2
$\begingroup$

Here is a quick reproducible script to plot GAMs on the response scale instead of the "smooth" scale for a single term via the 'mgcv' R package.

I made the below script for a friend who is using GAMs for his PhD. work in evolutionary biology. I use the Hubble data from the 'gamair' R package simply as a demonstration.

##### Example of GAM Plotting on Response Scale #####

### Load required packages ###

library(gamair)
library(mgcv)

### Data setup ###

data(hubble)
hubble # 24 observations

x <- hubble$x # predictor
y <- hubble$y # response


### GAM setup ###

mod <- gam(y ~ s(x)) # thin plate GAM with k = 10 degrees of freedom (by default)

plot(mod) # smooth term is on y-axis

### GAM prediction ###

pd <- data.frame(x = seq(1, 24, by = 0.1)) # fine grid of points
pr <- predict(mod, newdata = pd, type = "response", se = TRUE) # get predicted response values from GAM


### GAM plotting ###

with(hubble, plot(x, y, ylim = c(0, 2000))) # plot data
lines(pd$x, pr$fit) # plot predicted fit
lines(pd$x, pr$fit - qnorm(0.975) * pr$se.fit, lty = 2) # plot lower 95% CI endpoint
lines(pd$x, pr$fit + qnorm(0.975) * pr$se.fit, lty = 2) # plot upper 95% CI endpoint

The above script works like a charm. The difficulty arises when the GAM contains multiple terms, even though only a single term is plotted at a time.

By a GAM with multiple terms I mean something like

mod <- gam(y ~ s(x) + z).

Here 'z' is linear term (not a smooth term).

Could someone (@gavinsimpson?) provide a quick example of plotting such a GAM on the response scale?

I haven't been able to find such an example online or in Simon Wood's great book on GAMs and mgcv.

$\endgroup$

1 Answer 1

5
$\begingroup$

If the model contains z then the effect of x estimated by the model is that given z is in the model. Hence the fitted response is the additive sum of the two effects, and we can't talk generally about the estimated values of the response for a range of values of x without also stating the value of z.

For Gaussian models, you can just add on the intercept in plot.gam() to shift around the smooth curve on the y-axis. See argument shift to plot.gam(). This assumes that as per the example x and z are unrelated in the model, and furthermore some value of z (in this case I think 0 as it is a linear term not subject to identifiability constraints).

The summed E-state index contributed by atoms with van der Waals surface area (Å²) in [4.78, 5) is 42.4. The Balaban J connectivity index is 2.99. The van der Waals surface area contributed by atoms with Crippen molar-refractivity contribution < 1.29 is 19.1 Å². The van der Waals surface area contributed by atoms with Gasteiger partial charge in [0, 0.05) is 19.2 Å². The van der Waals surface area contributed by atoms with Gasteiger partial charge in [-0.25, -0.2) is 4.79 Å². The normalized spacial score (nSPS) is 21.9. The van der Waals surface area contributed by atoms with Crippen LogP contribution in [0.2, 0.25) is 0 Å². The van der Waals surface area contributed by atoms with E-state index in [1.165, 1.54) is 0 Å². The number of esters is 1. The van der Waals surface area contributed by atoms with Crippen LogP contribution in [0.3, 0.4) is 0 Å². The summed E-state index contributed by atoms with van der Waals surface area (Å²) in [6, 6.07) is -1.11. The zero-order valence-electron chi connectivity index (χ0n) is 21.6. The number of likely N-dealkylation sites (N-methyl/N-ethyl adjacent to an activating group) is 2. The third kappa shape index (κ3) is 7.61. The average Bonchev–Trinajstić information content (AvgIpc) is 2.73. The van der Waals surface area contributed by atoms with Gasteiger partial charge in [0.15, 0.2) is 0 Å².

A more general solution is just to predict from the model at a grid of values over x while holding z constant at some representative value, say its mean or median.

Here's a full example of doing this by hand:

library("mgcv")
library("ggplot2")

set.seed(1)
df <- gamSim()
m <- gam(y ~ s(x0) + s(x1) + s(x2) + s(x3), data = df, method = "REML")

new_data <- with(df, expand.grid(x2 = seq(min(x2), max(x2), length = 200),
                                 x0 = median(x0),
                                 x1 = median(x1),
                                 x3 = median(x3)))

ilink <- family(m)$linkinv
pred <- predict(m, new_data, type = "link", se.fit = TRUE)
pred <- cbind(pred, new_data)
pred <- transform(pred, lwr_ci = ilink(fit - (2 * se.fit)),
                        upr_ci = ilink(fit + (2 * se.fit)),
                        fitted = ilink(fit))

ggplot(pred, aes(x = x2, y = fitted)) +
  geom_ribbon(aes(ymin = lwr_ci, ymax = upr_ci), alpha = 0.2) +
  geom_line()

producing

enter image description here

That script should be fine for any of the standard family options in mgcv, but you'll have to take careful note of what predict() returns for some of the fancier families in mgcv.

$\endgroup$

Your Answer

By clicking “Post Your Answer”, you agree to our terms of service, privacy policy and cookie policy

Not the answer you're looking for? Browse other questions tagged or ask your own question.